From PBS News Hour (Teresa Carey):
What the scientists did: With the ongoing combustion of fossil fuels adding carbon into the atmosphere, aquatic biologist Linda Weiss wanted to learn if freshwater ecosystems fall victim to the same acidification as the oceans. Ocean acidification happens when excess carbon dioxide mixes with seawater, increasing the water’s acidity through a chemical reaction.
So Weiss looked to an organization in Germany that monitors drinking water quality of four reservoirs.
Using their data, which spanned from 1981-2015, Weiss calculated pCO2, a measure that reflects the carbon dioxide exchange between the lake and its environment, and from that, she derived acidity. Reminder: Acidity is measured in pH levels, with lower numbers signifying an increase in acid.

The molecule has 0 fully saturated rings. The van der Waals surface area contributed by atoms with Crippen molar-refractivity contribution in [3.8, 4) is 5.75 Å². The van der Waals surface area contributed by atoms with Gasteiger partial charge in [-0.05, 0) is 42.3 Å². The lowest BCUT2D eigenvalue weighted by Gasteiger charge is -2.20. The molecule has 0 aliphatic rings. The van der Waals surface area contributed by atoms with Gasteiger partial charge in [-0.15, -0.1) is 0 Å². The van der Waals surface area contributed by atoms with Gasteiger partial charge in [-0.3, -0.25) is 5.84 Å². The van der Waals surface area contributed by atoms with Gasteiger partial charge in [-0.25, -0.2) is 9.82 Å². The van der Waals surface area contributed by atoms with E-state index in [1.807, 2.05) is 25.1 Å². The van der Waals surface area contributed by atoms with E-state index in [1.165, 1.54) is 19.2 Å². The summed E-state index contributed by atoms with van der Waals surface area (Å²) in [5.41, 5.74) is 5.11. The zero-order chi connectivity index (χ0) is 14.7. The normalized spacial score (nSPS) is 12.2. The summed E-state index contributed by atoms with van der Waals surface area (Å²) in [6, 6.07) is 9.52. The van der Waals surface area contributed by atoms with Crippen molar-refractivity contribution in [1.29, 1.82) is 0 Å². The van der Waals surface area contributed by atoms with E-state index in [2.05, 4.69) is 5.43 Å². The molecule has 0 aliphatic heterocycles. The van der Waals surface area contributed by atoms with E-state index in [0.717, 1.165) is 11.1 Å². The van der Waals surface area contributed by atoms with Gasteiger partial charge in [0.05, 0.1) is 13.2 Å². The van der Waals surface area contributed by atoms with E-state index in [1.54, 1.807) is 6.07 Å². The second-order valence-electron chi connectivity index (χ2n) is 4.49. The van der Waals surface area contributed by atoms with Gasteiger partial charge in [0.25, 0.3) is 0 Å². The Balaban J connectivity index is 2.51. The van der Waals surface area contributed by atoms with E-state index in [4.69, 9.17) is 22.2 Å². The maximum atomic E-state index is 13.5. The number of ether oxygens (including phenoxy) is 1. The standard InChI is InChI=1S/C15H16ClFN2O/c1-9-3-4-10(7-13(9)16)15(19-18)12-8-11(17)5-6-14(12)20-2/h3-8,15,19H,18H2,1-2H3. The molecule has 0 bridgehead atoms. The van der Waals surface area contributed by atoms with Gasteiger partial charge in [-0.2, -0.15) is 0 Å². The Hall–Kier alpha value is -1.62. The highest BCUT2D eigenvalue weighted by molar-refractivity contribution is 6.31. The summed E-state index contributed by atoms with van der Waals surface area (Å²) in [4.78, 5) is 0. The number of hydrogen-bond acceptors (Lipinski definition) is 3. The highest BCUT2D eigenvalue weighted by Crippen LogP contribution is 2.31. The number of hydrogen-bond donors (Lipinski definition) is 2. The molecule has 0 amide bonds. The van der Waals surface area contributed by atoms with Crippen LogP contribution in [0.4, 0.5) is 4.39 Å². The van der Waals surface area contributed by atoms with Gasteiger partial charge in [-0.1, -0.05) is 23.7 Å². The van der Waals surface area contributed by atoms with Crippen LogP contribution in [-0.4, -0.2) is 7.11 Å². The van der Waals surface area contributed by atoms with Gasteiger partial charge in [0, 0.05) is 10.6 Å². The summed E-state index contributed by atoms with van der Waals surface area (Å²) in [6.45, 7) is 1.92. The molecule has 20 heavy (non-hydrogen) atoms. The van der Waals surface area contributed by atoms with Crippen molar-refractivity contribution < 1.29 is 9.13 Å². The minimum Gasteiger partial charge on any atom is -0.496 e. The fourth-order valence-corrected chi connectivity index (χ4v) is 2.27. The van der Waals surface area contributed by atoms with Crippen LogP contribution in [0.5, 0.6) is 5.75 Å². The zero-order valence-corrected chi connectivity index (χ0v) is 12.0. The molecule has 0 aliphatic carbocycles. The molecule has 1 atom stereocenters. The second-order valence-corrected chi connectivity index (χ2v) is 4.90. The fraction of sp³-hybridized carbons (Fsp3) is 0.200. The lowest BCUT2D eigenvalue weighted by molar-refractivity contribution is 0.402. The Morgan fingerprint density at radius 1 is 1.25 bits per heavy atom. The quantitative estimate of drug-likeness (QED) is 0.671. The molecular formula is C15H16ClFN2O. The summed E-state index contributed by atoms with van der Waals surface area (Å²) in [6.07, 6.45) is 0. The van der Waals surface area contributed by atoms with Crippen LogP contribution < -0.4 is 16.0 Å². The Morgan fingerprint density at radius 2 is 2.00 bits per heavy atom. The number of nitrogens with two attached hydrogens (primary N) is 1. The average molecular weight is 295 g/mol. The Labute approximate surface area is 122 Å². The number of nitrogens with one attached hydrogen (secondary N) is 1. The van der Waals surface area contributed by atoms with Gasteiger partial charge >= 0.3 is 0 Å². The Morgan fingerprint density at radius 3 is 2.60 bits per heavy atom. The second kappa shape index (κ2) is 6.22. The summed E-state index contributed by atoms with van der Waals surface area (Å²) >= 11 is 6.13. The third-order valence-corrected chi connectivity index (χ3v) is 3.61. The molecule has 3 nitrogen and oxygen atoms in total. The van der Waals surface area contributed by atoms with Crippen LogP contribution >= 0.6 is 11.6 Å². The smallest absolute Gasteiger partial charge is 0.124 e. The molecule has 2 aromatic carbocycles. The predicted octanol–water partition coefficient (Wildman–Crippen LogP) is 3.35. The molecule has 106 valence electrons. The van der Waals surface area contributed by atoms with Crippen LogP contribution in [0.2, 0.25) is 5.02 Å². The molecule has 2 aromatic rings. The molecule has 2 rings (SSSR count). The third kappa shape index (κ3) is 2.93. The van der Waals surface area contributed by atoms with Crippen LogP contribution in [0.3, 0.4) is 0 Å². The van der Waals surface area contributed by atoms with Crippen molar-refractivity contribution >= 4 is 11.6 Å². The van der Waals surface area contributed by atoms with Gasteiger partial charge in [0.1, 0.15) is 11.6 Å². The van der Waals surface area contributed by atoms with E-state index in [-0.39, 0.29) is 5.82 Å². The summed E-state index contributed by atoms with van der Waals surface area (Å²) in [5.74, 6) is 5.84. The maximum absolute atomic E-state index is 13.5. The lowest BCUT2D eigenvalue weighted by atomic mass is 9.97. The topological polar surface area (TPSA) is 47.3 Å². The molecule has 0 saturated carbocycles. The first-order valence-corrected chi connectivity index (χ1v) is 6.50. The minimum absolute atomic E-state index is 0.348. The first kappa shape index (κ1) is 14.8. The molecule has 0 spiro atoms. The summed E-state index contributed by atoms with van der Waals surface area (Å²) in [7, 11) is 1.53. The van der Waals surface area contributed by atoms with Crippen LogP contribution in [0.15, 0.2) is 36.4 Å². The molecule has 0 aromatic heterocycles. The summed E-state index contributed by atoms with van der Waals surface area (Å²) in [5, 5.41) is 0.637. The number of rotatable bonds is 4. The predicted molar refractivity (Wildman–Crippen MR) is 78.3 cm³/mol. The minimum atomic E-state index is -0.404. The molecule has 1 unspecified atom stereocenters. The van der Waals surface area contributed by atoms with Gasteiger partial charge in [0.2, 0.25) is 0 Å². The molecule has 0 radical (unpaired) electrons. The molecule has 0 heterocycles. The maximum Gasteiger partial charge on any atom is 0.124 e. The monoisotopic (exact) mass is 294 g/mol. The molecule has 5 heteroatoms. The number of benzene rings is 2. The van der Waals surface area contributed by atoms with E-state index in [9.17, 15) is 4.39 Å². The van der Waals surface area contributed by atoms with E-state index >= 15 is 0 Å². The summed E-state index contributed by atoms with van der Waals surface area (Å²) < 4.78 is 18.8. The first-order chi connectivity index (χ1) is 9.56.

What they found: Over a 35-year span, their data showed a continuous increase in pCO2 in the lakes that was associated with rising acidification — pH levels decreased by 0.3. This rate is three times what has been measured in oceans since the industrial revolution. Weiss’ team found lakes are absorbing some CO2 out of the atmosphere, like oceans, but even more of this carbon pollution comes from emissions settling in soil and washing into freshwater.
Why it matters: Weiss wasn’t surprised. Scientists have speculated if the oceans are becoming more acidic as they absorb excess carbon dioxide, then freshwater may do the same. But Weiss’ findings exceeded previous predictions for freshwater acidification. For example, the dramatic increase in acidity she found over 35 years is equal to the levels expected in the Great Lakes in 2100 — 82 years from now.
Will wildlife suffer? Daphnia, water fleas, are tiny abundant crustaceans in freshwater rivers and lakes. Because many larger animals, like tadpoles, newts and fish, regularly snack on the water flea, they are an important link in the food chain.
“If they are harmed by any stressor, then this may have cascading effects for the rest of the community,” Weiss said.